The two extended vocal works at least boast the considerable attraction of Lisa Larsson’s delicious voice. The recent cycle Ich denke Dein… (I think of you…) is unashamedly, heart-on-sleeve neo-romantic. Martinsson’s settings of poems by Goethe, Rilke and von Eichendorff are pleasantly lyrical, the German texts treated efficiently with occasional hints of word painting. I would imagine someone coming afresh to the world of orchestral lieder would be deeply impressed by the orchestration, which is unequivocally expert, although it sounds overcooked to my ears. Martinsson interpolates phrases which approach sprechgesang here and there - I found this device a bit contrived. On the face of it, the fourth song, Goethe’s Die Liebende schreibt is the most convincing, with its winsome violin solo and hints of muted trumpet. I also quite liked Mondnacht (after Eichendorff), an atmospheric tone painting of a moonlit night. The lush strings that dominate the cycle are again pure Tinseltown, ditto the excessive harp and bell tree colourations. But Lisa Larsson is on radiant form and the BIS sound is extraordinarily opulent. The detail that emerges in the surround is particularly revealing, almost to the point that it reinforces one’s view of the limitations at the heart of Martinsson’s music.
The structure of Into Eternity is unconventional. Conceived for the opening of the new Malmö Live Concert Hall (where this disc was recorded and whose acoustic on this evidence is exceptional) it consists of an extended orchestral introduction, which is linked by a vocalise to two poems by the early twentieth century Swedish poet Karin Boye. The words seem to connect emotional longing with the nocturnal and natural worlds. Again, the BIS engineering in both options leaves nothing to the imagination. Swooning violins and yet more glittering harp ensure the textures are thoroughly drenched in schmaltz. Learning about the poet’s rather tragic life, I’m not sure she would have approved. The Estonian conductor (and jazz violinist) Paul Mägi is more than happy to overindulge in Martinsson’s excesses. Larsson’s account of the brief vocalise sounds gorgeous, and the more exclamatory elements of the first poem Den stunden (That moment) are spoken, in English. Recognisable elements from the introduction bathe the gnomic Nattens djupa violincell (Night’s deep cello) and incorporate an inevitable cello solo, although its conclusion is convincingly mysterious and dark.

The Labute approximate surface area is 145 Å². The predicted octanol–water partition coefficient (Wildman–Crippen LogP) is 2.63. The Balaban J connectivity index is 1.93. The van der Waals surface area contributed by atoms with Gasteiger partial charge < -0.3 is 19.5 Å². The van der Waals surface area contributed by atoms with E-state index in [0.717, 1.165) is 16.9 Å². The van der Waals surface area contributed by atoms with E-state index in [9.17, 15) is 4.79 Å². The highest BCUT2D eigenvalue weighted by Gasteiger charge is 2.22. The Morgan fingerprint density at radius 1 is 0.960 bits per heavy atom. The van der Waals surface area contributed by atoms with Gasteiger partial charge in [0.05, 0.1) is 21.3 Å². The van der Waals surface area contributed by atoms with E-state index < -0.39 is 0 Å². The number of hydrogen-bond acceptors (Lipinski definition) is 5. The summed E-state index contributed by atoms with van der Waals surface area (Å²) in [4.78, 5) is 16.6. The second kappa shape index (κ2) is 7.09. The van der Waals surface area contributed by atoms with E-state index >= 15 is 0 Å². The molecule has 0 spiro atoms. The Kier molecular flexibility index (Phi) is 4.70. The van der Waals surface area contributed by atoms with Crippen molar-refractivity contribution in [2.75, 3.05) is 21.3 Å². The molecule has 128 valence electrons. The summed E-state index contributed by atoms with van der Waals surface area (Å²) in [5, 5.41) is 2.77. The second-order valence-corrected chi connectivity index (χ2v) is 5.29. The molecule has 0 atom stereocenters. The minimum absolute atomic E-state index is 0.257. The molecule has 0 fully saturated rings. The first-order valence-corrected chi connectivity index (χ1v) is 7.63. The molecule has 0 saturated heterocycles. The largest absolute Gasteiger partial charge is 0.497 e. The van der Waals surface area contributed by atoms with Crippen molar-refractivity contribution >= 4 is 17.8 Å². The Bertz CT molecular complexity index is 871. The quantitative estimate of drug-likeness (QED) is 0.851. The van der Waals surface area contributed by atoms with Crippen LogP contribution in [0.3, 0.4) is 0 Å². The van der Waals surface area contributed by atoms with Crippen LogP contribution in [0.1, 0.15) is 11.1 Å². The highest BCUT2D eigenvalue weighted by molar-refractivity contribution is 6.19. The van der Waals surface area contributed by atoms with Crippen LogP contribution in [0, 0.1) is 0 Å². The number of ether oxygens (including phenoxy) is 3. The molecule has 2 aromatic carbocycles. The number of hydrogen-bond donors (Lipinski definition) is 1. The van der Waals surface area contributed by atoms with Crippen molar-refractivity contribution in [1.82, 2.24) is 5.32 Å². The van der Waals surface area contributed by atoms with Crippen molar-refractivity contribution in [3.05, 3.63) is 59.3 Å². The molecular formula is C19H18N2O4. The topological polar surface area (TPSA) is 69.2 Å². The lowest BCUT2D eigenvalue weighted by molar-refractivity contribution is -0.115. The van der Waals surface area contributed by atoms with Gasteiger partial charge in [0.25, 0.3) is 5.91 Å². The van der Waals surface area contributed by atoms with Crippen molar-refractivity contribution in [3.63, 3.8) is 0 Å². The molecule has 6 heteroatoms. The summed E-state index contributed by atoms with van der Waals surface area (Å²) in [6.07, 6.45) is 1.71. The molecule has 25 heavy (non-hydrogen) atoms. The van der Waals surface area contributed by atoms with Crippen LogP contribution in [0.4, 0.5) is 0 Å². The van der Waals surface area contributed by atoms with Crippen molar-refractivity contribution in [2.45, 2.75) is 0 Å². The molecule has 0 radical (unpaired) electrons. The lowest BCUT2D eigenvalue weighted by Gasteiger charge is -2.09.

Lisa Larsson would make an old copy of Exchange and Mart sound good. She certainly does her bit for this composer, with whom she has collaborated regularly; there is no doubt her advocacy is heartfelt and genuine. The playing of the Malmö band is exceptional throughout.
I realise the point of a review is to present a personal, reasoned opinion, but it would be churlish not to point out that I have discussed this recording with three other new music connoisseurs of long acquaintance, and two of them absolutely loved it, so I suspect it may turn out to be a real ‘Marmite’ disc. For me, the superficial glitter of Martinsson’s music fails to conceal a rather derivative, predictable core. To conclude with a final culinary metaphor: I find myself feeling bloated after an excessively rich suet pudding; perhaps a single scoop of lemon sorbet would have sufficed.